The Russian fighter-plane incident
Background on the key players:
1) The Syrian civil war pits the Asad regime (dominated by the Alawite sect, an offshoot of Shiite Islam) against several rebel groups including Dâ'ish (ISIS), Jabhat an-Nusrah (an al-Qâ'idah affiliate), the Kurds of the northeast, and various other ethnic and sectarian rebels. Some of these rebel groups, such as Dâ'ish and the Kurds, are also fighting each other. Syria's population is very heterogenous, but the majority is Sunni; militantly Sunni groups such as Dâ'ish and Jabhat an-Nusrah loathe the rule of the "heretic" Alawites. The Asad regime has a history of extreme brutality, which also fuels the rebellion.
2) Turkey is a secular democracy, but its current ruling party is Islamist, authoritarian, and belligerent in foreign policy (imagine a sort of Turkish version of the Republicans). Its military power far outclasses that of most other Middle Eastern countries, thanks to its NATO membership which gives it access to US technology and training. Turkey's grudging support of the fight against Dâ'ish is complicated by its long-standing enmity toward the Kurds -- the huge Kurdish minority in southeastern Turkey has been waging an on-and-off fight for independence for decades, sometimes including terrorism. Like the US, Turkey favors the removal of the Asad regime in Syria.
3) Russia supports the Asad regime (which is a cooperative client of both Russia and Iran) and has recently involved itself in the Syrian civil war to attack not only Dâ'ish but also the more moderate rebel groups, some of which are US-supported. Putin's Duce state has a history of increasingly aggressive behavior which includes challenging the airspace of NATO countries, notably Britain.
In the area of Syria where the plane incident happened, the anti-government rebels are members of the Türkmen ethnic group who, as their name suggests, are related to the Turks and speak a form of Turkish. Turkey tends to be protective of Turkic peoples outside its borders, and has demanded that Russia cease operations against the Türkmen rebels, a demand Russia has ignored (this suggests another possible motive for Turkey's aggressive stance toward Russian forces in the area). The most disturbing part of the story is not the downing of the plane itself, but what happened thereafter.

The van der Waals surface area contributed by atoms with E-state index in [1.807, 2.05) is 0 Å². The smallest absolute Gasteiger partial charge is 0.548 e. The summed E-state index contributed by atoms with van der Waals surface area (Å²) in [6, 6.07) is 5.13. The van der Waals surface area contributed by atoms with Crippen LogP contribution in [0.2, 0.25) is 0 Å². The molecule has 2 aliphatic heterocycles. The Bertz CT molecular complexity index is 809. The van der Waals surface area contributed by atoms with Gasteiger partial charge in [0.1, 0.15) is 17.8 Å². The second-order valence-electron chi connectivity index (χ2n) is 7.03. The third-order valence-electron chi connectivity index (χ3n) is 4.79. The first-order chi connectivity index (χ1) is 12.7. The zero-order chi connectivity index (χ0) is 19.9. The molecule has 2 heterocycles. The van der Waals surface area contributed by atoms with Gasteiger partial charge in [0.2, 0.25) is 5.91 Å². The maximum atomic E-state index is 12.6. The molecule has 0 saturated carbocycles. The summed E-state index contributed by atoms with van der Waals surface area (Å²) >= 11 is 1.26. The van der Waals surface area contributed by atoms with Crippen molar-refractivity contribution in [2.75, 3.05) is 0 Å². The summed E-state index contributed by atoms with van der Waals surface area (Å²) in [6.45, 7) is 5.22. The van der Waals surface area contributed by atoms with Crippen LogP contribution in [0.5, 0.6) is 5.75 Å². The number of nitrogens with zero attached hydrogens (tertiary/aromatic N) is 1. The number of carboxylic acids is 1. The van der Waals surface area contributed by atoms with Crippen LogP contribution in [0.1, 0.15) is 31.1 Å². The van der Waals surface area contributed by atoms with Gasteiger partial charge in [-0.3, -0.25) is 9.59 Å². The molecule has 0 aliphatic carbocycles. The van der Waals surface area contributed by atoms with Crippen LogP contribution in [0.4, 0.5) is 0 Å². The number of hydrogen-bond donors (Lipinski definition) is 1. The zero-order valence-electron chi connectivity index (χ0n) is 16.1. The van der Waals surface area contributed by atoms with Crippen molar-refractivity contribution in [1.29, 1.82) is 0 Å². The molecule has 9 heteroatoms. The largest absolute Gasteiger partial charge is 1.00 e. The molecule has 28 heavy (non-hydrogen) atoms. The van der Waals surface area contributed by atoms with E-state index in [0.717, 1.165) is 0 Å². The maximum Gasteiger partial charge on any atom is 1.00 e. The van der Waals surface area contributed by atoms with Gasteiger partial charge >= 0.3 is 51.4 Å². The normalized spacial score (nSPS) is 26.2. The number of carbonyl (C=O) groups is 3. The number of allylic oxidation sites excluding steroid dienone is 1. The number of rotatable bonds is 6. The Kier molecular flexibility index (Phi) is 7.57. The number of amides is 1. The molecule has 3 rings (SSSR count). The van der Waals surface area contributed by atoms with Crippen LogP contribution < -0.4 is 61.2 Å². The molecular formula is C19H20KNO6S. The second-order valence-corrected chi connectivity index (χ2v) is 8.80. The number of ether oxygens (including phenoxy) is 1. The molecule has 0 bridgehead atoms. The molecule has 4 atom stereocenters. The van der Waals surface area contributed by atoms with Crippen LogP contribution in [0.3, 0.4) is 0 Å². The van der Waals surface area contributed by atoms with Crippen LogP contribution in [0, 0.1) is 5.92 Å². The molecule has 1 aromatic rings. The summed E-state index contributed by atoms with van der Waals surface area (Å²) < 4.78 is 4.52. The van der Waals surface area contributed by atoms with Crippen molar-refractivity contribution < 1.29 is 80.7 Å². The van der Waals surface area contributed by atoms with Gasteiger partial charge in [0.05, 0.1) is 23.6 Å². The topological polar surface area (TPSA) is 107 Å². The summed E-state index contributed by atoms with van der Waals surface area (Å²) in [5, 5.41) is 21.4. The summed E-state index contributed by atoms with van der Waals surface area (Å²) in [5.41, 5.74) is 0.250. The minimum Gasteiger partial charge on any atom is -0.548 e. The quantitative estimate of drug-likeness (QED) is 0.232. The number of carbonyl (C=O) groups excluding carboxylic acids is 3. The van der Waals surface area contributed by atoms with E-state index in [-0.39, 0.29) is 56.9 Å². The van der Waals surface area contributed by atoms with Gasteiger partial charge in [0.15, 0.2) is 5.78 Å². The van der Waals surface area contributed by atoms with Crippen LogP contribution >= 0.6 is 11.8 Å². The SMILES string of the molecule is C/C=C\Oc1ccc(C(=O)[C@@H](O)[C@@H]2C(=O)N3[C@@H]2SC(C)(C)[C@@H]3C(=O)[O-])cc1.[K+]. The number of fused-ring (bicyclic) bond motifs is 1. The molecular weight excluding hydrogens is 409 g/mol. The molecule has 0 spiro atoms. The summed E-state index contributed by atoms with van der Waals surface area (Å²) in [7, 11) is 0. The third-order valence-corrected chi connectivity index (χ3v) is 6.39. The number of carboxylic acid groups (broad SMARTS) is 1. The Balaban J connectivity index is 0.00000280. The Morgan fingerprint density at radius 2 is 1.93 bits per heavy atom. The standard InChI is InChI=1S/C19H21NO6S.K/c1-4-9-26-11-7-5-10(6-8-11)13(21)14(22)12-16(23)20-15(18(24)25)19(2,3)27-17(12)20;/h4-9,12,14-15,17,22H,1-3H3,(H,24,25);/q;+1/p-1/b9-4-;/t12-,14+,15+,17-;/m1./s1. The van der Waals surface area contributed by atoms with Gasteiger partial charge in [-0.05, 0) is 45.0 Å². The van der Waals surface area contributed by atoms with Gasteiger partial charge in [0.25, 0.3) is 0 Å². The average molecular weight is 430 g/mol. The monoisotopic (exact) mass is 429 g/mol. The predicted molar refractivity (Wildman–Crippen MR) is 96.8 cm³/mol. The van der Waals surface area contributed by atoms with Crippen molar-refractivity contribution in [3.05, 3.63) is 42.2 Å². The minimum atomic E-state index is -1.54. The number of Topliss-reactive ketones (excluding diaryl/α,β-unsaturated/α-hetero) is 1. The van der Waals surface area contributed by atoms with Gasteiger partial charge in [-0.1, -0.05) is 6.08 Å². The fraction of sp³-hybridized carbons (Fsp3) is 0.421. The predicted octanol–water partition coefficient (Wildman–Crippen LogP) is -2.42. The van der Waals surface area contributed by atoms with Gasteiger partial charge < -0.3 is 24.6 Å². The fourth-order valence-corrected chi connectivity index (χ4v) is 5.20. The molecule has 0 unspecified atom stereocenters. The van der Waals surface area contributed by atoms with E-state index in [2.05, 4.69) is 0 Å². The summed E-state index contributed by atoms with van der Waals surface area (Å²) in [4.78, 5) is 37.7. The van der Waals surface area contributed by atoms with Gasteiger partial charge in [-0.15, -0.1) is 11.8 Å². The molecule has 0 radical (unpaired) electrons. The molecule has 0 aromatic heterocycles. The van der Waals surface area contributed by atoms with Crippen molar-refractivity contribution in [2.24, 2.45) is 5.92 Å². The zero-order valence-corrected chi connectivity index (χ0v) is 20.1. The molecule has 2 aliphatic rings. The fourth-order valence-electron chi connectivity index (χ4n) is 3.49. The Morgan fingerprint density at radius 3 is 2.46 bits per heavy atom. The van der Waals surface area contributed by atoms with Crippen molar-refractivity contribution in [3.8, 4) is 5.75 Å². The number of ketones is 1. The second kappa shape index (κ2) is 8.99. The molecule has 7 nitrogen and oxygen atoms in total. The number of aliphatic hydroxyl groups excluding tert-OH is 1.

Both Russian pilots successfully bailed out over Syria before their plane crashed. However, the Türkmen rebels boasted that they shot at both Russians as they parachuted down, killing them in midair. Russia now says that one pilot has been rescued alive, but the Türkmens may well indeed have killed the other in his parachute, which would constitute a war crime. They also fired at a Russian search-and-rescue helicopter which was looking for the pilots, killing one crew member. At the very least, if this rebel group is one of those which has been receiving US support, that support needs to end. And even if Russia is shown to have been in the wrong about violating Turkish airspace, Putin cannot let the cold-blooded murder of a Russian military pilot go unanswered. If Russia escalates operations against the Türkmen rebels and Turkey continues to try to protect them, further clashes are likely.
The US has been publicly supportive of its NATO ally Turkey, but is no doubt working on both sides behind the scenes to de-escalate the situation. Once again we're fortunate to have a leader like Obama at such a time. I don't even want to think about how a President Rubio or, Satan forbid, a President Trump would be handling this.